He may not have been able to beat Barack Obama, but can he beat (literally) one of the greatest boxers in the sport’s history?
Mitt Romney – yes, that Mitt Romney – will suit up and enter the ring on May 15, perhaps for the toughest (actual) fight of his life, as he squares off against Evander Holyfield. For charity, of course. I mean, obviously. I know Romney’s been busy these last couple of years, getting pizza with his grandkids and spiffing up his La Jolla car elevator to sell, so that he can move to a brand new plot of land in central Utah, but I don’t think he’s been pounding cow carcasses and chasing chickens.
Forget about Manny Pacquiao and Floyd Mayweather, the real fight of the century is scheduled for May 15 when Mitt Romney enters the ring to battle Evander Holyfield in Salt Lake City.
Yes, you read that right. Romney, the former Massachusetts governor, and Holyfield, the five-time heavyweight titleholder who smacked around the likes of Mike Tyson and George Foreman, are going to lace up gloves and duke it out in a charity exhibition.
Now, I love boxing. I grew up on it. But while I was skeptical about shelling out $100 or so to watch Pacquiao and Mayweather duke it out on pay-per-view (after all, unless we can use a time machine to go back seven years to when both were in their prime, it’s a hard sell for “bout of the century”), I hope to heaven above that this is offered for purchase somewhere on my roster of premium sporting event options. Because, make no mistake, I will pay for this. I will pay good money for this. I will eat ramen noodles for weeks in order to afford to watch this.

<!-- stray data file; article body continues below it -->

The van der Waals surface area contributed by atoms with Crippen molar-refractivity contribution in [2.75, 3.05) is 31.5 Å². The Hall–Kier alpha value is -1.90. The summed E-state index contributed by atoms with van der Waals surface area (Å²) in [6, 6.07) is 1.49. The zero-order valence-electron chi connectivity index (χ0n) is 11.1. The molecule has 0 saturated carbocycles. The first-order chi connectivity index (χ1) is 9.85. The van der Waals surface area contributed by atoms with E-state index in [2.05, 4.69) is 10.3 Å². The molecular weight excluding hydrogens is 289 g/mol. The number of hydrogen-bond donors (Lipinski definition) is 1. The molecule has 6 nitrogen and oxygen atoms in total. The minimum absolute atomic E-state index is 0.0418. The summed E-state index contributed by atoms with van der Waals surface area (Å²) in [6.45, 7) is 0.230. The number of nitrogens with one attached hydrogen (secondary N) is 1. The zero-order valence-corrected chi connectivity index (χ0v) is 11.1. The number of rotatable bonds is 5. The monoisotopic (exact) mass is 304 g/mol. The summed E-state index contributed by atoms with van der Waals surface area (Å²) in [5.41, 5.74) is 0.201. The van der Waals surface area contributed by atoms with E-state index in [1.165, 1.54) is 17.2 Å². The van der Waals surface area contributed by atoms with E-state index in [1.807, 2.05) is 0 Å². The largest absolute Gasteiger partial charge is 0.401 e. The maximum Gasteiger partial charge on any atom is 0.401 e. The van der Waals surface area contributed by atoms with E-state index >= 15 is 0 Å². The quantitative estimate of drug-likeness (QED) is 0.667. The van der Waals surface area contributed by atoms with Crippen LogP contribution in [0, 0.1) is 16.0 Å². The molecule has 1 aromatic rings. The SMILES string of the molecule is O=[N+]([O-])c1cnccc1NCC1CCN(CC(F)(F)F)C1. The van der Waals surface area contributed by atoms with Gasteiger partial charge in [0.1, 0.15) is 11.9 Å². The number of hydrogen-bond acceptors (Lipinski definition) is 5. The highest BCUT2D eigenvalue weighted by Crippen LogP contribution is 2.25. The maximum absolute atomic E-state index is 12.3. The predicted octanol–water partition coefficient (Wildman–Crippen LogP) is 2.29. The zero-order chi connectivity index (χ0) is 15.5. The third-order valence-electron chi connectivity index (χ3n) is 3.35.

Romney, for his part, says that it will either be a “very short fight,” or he will be “knocked unconscious,” though those options aren’t mutually exclusive. He also says that this will be the first and the last bout of his boxing career. The fight, which will take place May 15, will not suffer through rounds of media promotion, either; most of the proceeds from the fight itself will go to Charity Vision, which provides eye care to children and adults in developing nations.
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